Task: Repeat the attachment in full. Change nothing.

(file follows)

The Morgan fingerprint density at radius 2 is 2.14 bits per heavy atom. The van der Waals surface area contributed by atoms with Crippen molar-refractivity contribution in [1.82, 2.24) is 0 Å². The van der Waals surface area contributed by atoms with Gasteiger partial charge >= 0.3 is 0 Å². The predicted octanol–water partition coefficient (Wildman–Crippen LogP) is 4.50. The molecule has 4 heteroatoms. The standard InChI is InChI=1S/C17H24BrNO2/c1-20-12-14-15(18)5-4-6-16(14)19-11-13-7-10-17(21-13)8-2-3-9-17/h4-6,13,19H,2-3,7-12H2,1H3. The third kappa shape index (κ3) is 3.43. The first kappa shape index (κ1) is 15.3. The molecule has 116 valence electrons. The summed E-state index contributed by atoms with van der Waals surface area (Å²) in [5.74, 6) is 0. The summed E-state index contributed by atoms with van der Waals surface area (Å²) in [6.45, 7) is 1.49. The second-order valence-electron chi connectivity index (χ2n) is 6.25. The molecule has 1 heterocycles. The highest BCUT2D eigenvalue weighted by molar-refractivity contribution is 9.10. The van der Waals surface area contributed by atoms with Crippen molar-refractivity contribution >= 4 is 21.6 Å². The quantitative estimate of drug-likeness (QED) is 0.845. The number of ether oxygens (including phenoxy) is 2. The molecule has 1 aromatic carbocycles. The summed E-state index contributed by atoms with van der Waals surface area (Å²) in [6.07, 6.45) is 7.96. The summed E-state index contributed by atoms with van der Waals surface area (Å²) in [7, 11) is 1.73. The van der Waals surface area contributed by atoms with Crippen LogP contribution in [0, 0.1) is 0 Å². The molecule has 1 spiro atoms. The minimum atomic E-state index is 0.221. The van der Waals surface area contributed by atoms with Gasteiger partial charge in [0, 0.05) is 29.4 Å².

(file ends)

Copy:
The Morgan fingerprint density at radius 2 is 2.14 bits per heavy atom. The van der Waals surface area contributed by atoms with Crippen molar-refractivity contribution in [1.82, 2.24) is 0 Å². The van der Waals surface area contributed by atoms with Gasteiger partial charge >= 0.3 is 0 Å². The predicted octanol–water partition coefficient (Wildman–Crippen LogP) is 4.50. The molecule has 4 heteroatoms. The standard InChI is InChI=1S/C17H24BrNO2/c1-20-12-14-15(18)5-4-6-16(14)19-11-13-7-10-17(21-13)8-2-3-9-17/h4-6,13,19H,2-3,7-12H2,1H3. The third kappa shape index (κ3) is 3.43. The first kappa shape index (κ1) is 15.3. The molecule has 116 valence electrons. The summed E-state index contributed by atoms with van der Waals surface area (Å²) in [5.74, 6) is 0. The summed E-state index contributed by atoms with van der Waals surface area (Å²) in [6.45, 7) is 1.49. The second-order valence-electron chi connectivity index (χ2n) is 6.25. The molecule has 1 heterocycles. The highest BCUT2D eigenvalue weighted by molar-refractivity contribution is 9.10. The van der Waals surface area contributed by atoms with Crippen molar-refractivity contribution >= 4 is 21.6 Å². The quantitative estimate of drug-likeness (QED) is 0.845. The number of ether oxygens (including phenoxy) is 2. The molecule has 1 aromatic carbocycles. The summed E-state index contributed by atoms with van der Waals surface area (Å²) in [6.07, 6.45) is 7.96. The summed E-state index contributed by atoms with van der Waals surface area (Å²) in [7, 11) is 1.73. The van der Waals surface area contributed by atoms with Crippen LogP contribution in [0, 0.1) is 0 Å². The molecule has 1 spiro atoms. The minimum atomic E-state index is 0.221. The van der Waals surface area contributed by atoms with Gasteiger partial charge in [0, 0.05) is 29.4 Å².